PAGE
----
Russians create artificial human brain

maxwell mmmaxwell at hotmail.com
Fri Apr 20 09:39:38 EST 2001


Luke Campbell <lwcamp at u.washington.edu> wrote in message
news:3ADF48E9.1A47BE65 at u.washington.edu...
> satchi wrote:
>
> > North Carolina has the honor of having almost every poisonous
> > snake indigenous to the Eastern United States and I've had run
> > ins with most of them.  Coming from New England I didn't have a
> > fear of poisonous snakes and shortly after moving down here I
> > happened to see a rather innocuous looking little snake in
> > someone's back yard.  I bent over to pick it up, thinking it was
> > a garter snake and thankfully someone stopped me and asked why
> > anyone in their right mind would attempt to pick up a copperhead.
> > I told him I was a fundamentalist and so he just backed away and
> > I didn't look quite as stupid as I felt.
>
> I, on the other hand, was actually envenomated by a garter snake.
<snip>
It seems that the wandering garter snakes (Thamnophis elegrans
> vagrans) in the Palouse region eat more medow voles than most other
> populations, and have been evolving toxic slaiva to help them subdue
their
> prey.  The toxicity of garter snake saliva varies considerably from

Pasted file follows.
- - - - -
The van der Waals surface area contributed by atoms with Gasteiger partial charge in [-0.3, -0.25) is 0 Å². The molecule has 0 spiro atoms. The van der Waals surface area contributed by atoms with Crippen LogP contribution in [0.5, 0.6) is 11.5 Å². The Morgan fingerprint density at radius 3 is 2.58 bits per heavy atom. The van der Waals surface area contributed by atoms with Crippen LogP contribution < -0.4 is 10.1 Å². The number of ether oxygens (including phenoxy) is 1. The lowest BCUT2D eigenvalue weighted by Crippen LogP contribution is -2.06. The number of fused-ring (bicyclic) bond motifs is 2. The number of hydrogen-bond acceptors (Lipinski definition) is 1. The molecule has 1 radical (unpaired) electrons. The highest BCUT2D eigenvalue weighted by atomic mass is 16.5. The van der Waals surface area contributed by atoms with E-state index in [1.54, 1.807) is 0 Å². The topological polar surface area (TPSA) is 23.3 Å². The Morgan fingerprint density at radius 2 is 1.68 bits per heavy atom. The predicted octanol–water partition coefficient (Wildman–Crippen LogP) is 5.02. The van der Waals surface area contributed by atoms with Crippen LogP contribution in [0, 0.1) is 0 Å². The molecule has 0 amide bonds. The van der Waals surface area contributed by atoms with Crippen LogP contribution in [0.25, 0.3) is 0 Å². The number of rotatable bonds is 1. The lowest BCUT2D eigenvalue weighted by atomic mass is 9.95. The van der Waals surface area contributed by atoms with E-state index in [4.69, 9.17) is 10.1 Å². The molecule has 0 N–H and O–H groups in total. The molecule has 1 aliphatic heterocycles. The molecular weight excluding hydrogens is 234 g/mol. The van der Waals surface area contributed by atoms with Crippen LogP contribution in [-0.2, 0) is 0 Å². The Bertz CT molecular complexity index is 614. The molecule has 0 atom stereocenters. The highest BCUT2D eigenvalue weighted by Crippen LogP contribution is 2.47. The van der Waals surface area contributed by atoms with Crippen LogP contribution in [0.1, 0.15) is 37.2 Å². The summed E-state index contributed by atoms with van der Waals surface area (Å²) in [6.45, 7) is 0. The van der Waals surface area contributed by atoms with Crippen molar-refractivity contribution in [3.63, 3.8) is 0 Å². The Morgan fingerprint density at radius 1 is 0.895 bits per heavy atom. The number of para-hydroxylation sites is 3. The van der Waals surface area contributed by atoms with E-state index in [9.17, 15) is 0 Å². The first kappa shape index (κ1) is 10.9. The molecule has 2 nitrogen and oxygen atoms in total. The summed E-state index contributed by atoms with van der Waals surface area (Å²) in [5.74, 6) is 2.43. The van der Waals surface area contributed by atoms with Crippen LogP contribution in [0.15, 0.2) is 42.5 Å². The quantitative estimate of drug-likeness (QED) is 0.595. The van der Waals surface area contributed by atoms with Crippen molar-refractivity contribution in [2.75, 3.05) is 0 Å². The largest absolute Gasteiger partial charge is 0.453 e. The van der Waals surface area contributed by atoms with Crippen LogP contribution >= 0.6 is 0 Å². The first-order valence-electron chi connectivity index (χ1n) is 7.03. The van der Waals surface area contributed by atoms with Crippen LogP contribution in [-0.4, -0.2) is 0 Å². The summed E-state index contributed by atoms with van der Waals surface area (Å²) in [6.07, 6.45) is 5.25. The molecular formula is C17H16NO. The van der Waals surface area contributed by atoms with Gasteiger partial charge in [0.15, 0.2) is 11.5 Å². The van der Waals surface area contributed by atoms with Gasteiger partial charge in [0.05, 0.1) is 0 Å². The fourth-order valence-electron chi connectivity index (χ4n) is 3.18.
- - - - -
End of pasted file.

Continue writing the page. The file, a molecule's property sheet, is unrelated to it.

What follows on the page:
region to
> region.  Most are harmless.
<snip>
 I also noticed that most people cannot tell venomous snakes from
harmless
<snip>
> Luke

Thank you for this most fascinating news of your injury, Luke, and for
the good woods lore advice you offered.
I take issue with the ecological/evolutinary explanation, however.
Since there is variation in toxicity in the snake populations, to say
that the endogenous population has evolved toxicity in respect to its
vole prey is too much of a 'just so' story of natural selection. Other
than the more obvious note of the teleological cast to the tale of
'having evolved toxic saliva,' rather than the more parsimonious
explanation of those more-toxic variants having parlayed such a
food-competion advantage as to dominate the niche occupied by garter
snakes in the locale where you were bitten, we could just as well
postulate a 'founder effect' wherein more toxic variants come to
establish a niche in a region where garter snakes previously were not
successful.

You've supplied all of this excellent info., of course, and my
objection is really to the teleological presumption.
We can blame Aristotle for this, with perhaps a touch of Dr. Pangloss,
for good measure. <g>

Max





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